Local communities in the national replication effort must secure funding for a portion of the loan pool (the balance to be provided by the [ ]) and all of the funding to cover program administration costs for three years. Some financial institutions have expressed an interest in helping local [Inc] agencies to meet these funding requirements and in providing other services, such as loan servicing, to the Program.

In your letter and telephone conversations with my staff, you have asked five questions:

  • Would financial institutions' contributions to the Program's loan pools qualify as an eligible CRA activity?
  • Would financial institutions' contributions to fund Program administration at the national and local levels qualify as an eligible CRA activity?
  • Would financial institutions' contributions that enable [Inc] member agencies to provide van pools for transporting low- and moderate-income people to jobs qualify as an eligible CRA activity?
  • Would loans to the [Inc] to expand the loan pool, after the original loan pool is funded by contributions/grants, qualify as an eligible CRA activity?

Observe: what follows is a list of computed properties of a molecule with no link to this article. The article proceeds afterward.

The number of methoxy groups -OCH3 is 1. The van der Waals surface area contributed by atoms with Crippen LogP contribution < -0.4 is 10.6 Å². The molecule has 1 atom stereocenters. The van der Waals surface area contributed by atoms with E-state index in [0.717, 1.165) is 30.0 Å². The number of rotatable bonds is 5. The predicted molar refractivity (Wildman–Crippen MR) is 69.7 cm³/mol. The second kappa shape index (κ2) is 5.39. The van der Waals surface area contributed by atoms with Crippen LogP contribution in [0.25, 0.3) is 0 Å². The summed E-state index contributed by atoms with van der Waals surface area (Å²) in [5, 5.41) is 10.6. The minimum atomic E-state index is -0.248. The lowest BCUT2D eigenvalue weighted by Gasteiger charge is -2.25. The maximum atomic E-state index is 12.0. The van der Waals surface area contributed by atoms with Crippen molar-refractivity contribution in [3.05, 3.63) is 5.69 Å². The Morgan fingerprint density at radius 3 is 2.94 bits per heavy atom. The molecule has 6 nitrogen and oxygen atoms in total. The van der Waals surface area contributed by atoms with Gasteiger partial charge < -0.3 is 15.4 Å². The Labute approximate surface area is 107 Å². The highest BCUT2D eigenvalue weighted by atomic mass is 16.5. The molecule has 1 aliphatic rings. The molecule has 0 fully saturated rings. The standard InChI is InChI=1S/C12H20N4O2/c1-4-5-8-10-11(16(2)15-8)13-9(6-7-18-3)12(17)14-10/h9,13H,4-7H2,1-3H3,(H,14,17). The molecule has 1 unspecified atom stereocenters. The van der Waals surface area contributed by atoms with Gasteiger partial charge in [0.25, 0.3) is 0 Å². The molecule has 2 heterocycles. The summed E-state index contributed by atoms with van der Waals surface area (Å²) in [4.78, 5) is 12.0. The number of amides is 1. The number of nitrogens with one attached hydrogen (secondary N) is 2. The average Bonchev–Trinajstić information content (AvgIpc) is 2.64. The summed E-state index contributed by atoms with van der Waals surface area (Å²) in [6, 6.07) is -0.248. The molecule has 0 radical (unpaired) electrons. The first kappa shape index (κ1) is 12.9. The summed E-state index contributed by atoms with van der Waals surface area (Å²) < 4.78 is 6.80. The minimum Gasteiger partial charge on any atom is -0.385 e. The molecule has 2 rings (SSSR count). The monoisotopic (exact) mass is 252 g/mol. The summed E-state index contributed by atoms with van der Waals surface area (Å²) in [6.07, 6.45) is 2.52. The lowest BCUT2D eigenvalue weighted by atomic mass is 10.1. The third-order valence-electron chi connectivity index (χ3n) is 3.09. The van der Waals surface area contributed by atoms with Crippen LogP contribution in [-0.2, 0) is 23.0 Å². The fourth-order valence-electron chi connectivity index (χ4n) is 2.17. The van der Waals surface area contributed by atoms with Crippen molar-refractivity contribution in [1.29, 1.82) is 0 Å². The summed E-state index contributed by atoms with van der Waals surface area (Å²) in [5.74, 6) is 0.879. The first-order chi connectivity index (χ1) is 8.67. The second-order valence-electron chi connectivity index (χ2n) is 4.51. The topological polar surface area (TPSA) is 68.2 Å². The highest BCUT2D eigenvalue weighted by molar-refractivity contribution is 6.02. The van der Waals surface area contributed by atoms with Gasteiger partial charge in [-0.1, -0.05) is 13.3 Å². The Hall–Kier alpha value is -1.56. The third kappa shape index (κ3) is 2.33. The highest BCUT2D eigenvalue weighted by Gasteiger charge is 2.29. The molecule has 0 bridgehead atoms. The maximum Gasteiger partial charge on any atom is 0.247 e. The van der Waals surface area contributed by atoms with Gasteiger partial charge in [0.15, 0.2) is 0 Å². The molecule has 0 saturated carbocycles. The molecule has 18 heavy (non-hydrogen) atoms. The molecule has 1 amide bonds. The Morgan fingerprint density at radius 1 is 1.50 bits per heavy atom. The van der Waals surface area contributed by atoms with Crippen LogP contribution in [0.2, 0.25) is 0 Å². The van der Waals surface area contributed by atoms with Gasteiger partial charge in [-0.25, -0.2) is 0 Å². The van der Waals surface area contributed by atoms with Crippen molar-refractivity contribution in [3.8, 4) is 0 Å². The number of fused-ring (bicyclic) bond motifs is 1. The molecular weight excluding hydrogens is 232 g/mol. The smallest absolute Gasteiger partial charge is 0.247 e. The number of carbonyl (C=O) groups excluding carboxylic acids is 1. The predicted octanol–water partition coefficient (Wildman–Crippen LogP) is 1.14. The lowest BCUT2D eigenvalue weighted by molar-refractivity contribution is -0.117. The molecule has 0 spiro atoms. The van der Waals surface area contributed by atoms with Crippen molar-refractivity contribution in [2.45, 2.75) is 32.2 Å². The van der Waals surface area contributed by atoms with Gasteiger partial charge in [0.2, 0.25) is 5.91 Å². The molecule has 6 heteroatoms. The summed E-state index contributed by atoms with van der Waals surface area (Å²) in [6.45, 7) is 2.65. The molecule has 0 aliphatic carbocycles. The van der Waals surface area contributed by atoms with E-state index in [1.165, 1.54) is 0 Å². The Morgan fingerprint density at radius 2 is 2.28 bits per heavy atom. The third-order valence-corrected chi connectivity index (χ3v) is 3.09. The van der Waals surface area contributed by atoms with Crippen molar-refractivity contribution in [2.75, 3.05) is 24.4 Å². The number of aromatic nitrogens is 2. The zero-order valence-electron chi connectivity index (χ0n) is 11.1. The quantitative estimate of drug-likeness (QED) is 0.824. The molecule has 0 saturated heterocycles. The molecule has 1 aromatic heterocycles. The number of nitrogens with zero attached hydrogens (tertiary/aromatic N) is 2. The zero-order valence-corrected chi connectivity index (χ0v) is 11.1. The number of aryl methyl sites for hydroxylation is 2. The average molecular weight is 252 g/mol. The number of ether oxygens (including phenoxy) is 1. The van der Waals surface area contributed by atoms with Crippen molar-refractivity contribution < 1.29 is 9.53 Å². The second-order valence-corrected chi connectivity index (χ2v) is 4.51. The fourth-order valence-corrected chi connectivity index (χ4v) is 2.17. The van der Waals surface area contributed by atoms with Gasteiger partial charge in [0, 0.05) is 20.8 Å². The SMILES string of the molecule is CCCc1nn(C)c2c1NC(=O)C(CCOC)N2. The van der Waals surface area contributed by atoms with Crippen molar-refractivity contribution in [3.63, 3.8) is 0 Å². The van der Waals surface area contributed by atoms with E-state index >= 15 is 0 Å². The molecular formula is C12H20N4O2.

• Would financial institutions' participation by servicing loans qualify as an eligible CRA activity?


Discussion


Bank Contributions

Because the first three of your questions address bank contributions to [Inc] or [Inc] agencies to fund different aspects of the Program, or other services provided by [Inc]-member agencies, they will be addressed together.

Regardless of the performance test under which a regulated financial institution is evaluated,2 institutions can receive positive consideration for making "qualified investments."

"Qualified investment" is defined in the recently amended CRA regulations as:
[A] lawful investment, deposit, membership share or grant that has as its primary purpose community development3
"Community development" is defined to include:
Community services targeted to low- or moderate-income individuals.4

Under the appropriate CRA performance tests, examiners will give positive consideration5 to qualified investments that help meet the credit needs of an institution’s assessment area(s) or a broader statewide or regional area that includes the institution’s assessment area(s).6 And, in the case of wholesale and limited purpose institutions, examiners will give positive consideration to qualified investments nationwide if the institution has adequately addressed the needs of its assessment area(s).7

[Inc]and local [Inc]-member agencies provide a number of community services to low- and moderate-income persons. Many of these programs enable low- and moderate-income persons to support themselves, rather than depend on public welfare programs. The Program and van pool projects are two such community services.